As my tongue and throat muscles have grown weaker, my speech has become more slurred, indistinct and hard to understand. I have already noticed that as a result of speech hesitancy, I have become more withdrawn in social settings, less spontaneous and not as likely to offer a quip, bad pun or telling response.
At some point, unaided verbal communication will no longer be possible.
But even when I lose the ability to speak, I will not lose my voice.
Thanks to remarkable software developed by a dedicated team in Delaware, I will retain the capacity to verbalize with a synthetic voice that is built from my own recordings, and can speak any words, phrases or sentences I type into it.
The software is called ModelTalker and Dr. Tim Bunnell and his colleagues at the Nemours Alfred I. duPont Hospital for Children, along with AgoraNet Inc., a small software company, are developing it. Funding has come from a variety of government agencies and private foundations.
A couple of months ago, I spent a week or so recording about 1,700 short sentences that contain multiple examples of the basic sounds and combinations of sounds that comprise spoken English. From that data, the ModelTalker team and software was able to build me a replacement voice that, while a little robotic, does sound like me, and with a little more fine-tuning, may be close enough to fool my closest friends.
My earlier posts often have led me to the conclusion that paying careful attention to the details and the “small things” has become a critical part of my strategy for staying ahead of my disease’s intents. So it should not be surprising that I have learned how, by focusing on the very fine details of speech sounds and the spaces and relationships between them, the ModelTalker project is able to reconstruct fluid, understandable spoken English.
My only regret is that I waited too long before beginning the recording and my voice had already lost much of its crispness and clarity — while miraculous, ModelTalker cannot overcome that poor start completely. But that’s another lesson — there’s no time like the present.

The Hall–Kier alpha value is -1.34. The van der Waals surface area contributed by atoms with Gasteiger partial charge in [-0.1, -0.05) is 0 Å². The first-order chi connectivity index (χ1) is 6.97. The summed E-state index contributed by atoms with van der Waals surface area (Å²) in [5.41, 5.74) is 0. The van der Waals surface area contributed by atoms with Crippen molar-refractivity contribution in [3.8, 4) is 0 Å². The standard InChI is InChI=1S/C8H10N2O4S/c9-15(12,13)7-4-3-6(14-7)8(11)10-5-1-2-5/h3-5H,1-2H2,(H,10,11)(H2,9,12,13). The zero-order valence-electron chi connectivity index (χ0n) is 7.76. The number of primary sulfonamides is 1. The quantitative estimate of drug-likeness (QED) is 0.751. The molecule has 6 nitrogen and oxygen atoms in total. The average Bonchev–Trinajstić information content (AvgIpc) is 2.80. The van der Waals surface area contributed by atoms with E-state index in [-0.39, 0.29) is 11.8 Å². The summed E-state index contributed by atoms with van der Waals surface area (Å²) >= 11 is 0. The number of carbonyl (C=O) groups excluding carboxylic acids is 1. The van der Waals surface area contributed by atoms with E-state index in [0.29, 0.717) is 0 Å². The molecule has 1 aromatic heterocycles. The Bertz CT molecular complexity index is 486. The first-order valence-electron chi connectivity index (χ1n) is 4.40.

I hope my fellow PALS [people with ALS] will look closely at ModelTalker.com and start the process of recording your voice before it gets too weak to be effective.
I also hope that friends and families of PALS encourage their PAL to take these steps to preserve vocal capacity — an important element of the dignity and connectedness we all seek.
And finally, I hope that any foundations and government agencies seeing this will think about helping bring this technology to maturity and make it widely and easily available to people for whom it can make a significant difference.
This blog was originally posted April 25, 2013.
Editor's note: To learn more about the ModelTalker program, read Banking for the Future (voice banking technology helps people with ALS "capture" their true voices). In order to achieve optimum results with the ModelTalker, it is very important to bank your voice while it is still strong. Stuart Rakoff notes that he also has had good success with Speak it!, a text-to-speech app for the iPad that retails for $1.99 and offers several preprogrammed voices from which to choose.
About the Author
My name is Stuart Rakoff. I am 69 years old and live in Reston, Va. In the summer of 2012, I was diagnosed wtih ALS. There is nothing in my family or health history to explain why I have this disease. I started writing my blog, Drinking Through a Straw, as a way to help me articulate to myself a strategy for coping with my situation. As I shared these brief writings with family and friends, they urged me to share them more widely, so I began publishing them at Reston.Patch.com. I hope these writings will stimulate a discussion of the subjects I raise, and I encourage your comments.